1. 18
1.

2. 6

This works because `(apply zip lis)` is like a matrix transpose, so it undoes itself. For example, if `lis` is `'((1 2 3) (a b c))` then you get `(zip '(1 2 3) '(a b c))`, which is `'((1 a) (2 b) (3 c))`.

It’s surprising because normally I think of `zip` as converting (list, list) to list-of-tuples. But in Scheme, the cons/nil structures are playing both roles: tuples and lists.

1. 3

Here is a matrix representation of the data:

``````1 2 3
a b c
``````

Yeah, I see what you mean. Thank you. Given that that’s what it is, the names zip and unzip becomes kinda unhelpful. It’s also annoying that one works on a list and returns vals, and the other works on args and returns a list. Some monomorphism there would’ve been nice. So `compose zip zip` would’ve become equal?-identity.

2. 3

Is there a blog post/manual/book I can reference to get myself the background required for this, because it seems very cool, but I have no idea what’s going on?

1. 1

This is my understanding.

Imagine a function `zip` which takes a tuple of lists and returns a list of tuples, for example:

``````zip
([1, 2, 3, 4, 5], ['a', 'b', 'c', 'd', 'e']) =
[(1, 'a'), (2, 'b'), (3, 'c'), (4, 'd'), (5, 'e')]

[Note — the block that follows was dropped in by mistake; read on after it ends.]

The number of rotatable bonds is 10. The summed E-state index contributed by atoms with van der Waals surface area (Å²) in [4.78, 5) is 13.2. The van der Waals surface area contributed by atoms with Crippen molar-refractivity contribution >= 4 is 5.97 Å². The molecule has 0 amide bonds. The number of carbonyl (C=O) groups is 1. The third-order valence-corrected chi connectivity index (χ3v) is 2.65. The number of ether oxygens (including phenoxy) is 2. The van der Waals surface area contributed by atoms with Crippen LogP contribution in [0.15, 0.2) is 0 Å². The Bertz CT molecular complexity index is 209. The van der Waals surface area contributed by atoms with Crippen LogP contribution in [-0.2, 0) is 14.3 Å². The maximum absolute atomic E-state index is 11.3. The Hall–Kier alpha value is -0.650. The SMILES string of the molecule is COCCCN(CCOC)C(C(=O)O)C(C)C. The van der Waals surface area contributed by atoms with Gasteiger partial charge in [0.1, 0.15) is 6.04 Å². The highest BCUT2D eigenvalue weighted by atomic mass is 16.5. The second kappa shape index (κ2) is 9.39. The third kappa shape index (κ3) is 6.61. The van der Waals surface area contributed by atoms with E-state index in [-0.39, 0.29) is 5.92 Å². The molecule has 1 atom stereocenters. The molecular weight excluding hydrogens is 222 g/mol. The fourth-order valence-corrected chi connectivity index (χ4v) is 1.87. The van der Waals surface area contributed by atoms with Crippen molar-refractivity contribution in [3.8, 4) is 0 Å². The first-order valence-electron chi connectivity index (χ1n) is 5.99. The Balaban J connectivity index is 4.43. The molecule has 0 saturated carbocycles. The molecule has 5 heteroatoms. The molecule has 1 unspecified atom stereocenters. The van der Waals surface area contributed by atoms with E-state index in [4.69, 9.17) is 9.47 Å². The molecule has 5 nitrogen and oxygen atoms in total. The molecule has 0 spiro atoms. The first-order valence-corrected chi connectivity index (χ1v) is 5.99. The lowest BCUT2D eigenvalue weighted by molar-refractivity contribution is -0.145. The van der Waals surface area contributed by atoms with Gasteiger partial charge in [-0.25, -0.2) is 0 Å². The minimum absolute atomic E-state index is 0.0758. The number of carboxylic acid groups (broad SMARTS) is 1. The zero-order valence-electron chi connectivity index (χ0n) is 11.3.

``````

`unzip` just does the opposite:

``````unzip
[(1, 'a'), (2, 'b'), (3, 'c'), (4, 'd'), (5, 'e')] =
([1, 2, 3, 4, 5], ['a', 'b', 'c', 'd', 'e'])
``````

Now, imagine `zip` takes a list of lists instead:

``````zip
[[1, 2, 3, 4, 5], ['a', 'b', 'c', 'd', 'e']] =
[[1, 'a'], [2, 'b'], [3, 'c'], [4, 'd'], [5, 'e']]
``````

You can represent the argument list of lists as a 5x2 matrix, like so:

``````1 2 3 4 5
a b c d e
``````

and the returned list of lists as a 2x5 matrix, like so:

``````1 a
2 b
3 c
4 d
5 e
``````

(I’ll treat matrix and list of lists as interchangeable in meaning.)

That makes it clear that a `zip` which takes an arbitrary length list of lists instead of a fixed-size tuple (or triple, &c) of lists can simply be considered equivalent to `transpose`. `transpose` applied to a matrix returns a new matrix which returns the original matrix when applied to `transpose` again; i.e.

``````(transpose . transpose) matrix = matrix
``````

Or, for an example:

``````transpose
[[1, 2, 3, 4, 5], ['a', 'b', 'c', 'd', 'e']] =
[[1, 'a'], [2, 'b'], [3, 'c'], [4, 'd'], [5, 'e']]

# and

transpose
[[1, 'a'], [2, 'b'], [3, 'c'], [4, 'd'], [5, 'e']] =
[[1, 2, 3, 4, 5], ['a', 'b', 'c', 'd', 'e']]
``````

So, when you think about it, you realise that `unzip` is simply `zip`, because `zip` is simply `transpose` and `transpose` applied to a once-transposed matrix simply returns the original matrix, i.e. `transpose` is equivalent to `untranspose` (which doesn’t exist named as such because it’s just `transpose`).

Unfortunately, while this is the case mathematically, `unzip` is still needed because in practice, (AFAIK) most (statically typed?) programming language’s `zip` implementations (at least in stdlib) act on tuples of lists and return lists of tuples instead of heterogenous lists of lists.